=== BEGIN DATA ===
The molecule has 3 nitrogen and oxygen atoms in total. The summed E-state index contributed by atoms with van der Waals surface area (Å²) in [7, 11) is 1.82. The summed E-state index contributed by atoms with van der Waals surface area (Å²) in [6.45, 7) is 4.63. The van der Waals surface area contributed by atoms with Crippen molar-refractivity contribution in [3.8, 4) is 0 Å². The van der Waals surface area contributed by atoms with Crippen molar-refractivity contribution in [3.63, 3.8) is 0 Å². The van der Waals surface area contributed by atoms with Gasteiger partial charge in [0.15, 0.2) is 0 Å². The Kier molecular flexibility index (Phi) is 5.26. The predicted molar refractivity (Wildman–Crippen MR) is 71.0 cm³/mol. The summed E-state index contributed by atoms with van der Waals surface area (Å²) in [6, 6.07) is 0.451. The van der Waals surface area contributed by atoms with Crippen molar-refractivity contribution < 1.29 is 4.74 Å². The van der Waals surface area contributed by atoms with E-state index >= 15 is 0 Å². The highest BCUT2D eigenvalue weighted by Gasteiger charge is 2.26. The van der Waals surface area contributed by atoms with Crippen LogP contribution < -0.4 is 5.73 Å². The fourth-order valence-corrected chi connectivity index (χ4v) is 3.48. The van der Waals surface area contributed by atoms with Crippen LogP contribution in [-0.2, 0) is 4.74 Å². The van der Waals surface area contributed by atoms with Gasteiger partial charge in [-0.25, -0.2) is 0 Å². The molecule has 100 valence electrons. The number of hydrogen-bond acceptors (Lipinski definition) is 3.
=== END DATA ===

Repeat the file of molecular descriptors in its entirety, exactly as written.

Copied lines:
The molecule has 3 nitrogen and oxygen atoms in total. The summed E-state index contributed by atoms with van der Waals surface area (Å²) in [7, 11) is 1.82. The summed E-state index contributed by atoms with van der Waals surface area (Å²) in [6.45, 7) is 4.63. The van der Waals surface area contributed by atoms with Crippen molar-refractivity contribution in [3.8, 4) is 0 Å². The van der Waals surface area contributed by atoms with Crippen molar-refractivity contribution in [3.63, 3.8) is 0 Å². The van der Waals surface area contributed by atoms with Gasteiger partial charge in [0.15, 0.2) is 0 Å². The Kier molecular flexibility index (Phi) is 5.26. The predicted molar refractivity (Wildman–Crippen MR) is 71.0 cm³/mol. The summed E-state index contributed by atoms with van der Waals surface area (Å²) in [6, 6.07) is 0.451. The van der Waals surface area contributed by atoms with Crippen molar-refractivity contribution < 1.29 is 4.74 Å². The van der Waals surface area contributed by atoms with E-state index >= 15 is 0 Å². The highest BCUT2D eigenvalue weighted by Gasteiger charge is 2.26. The van der Waals surface area contributed by atoms with Crippen LogP contribution < -0.4 is 5.73 Å². The fourth-order valence-corrected chi connectivity index (χ4v) is 3.48. The van der Waals surface area contributed by atoms with Crippen LogP contribution in [-0.2, 0) is 4.74 Å². The van der Waals surface area contributed by atoms with Gasteiger partial charge in [-0.25, -0.2) is 0 Å². The molecule has 100 valence electrons. The number of hydrogen-bond acceptors (Lipinski definition) is 3.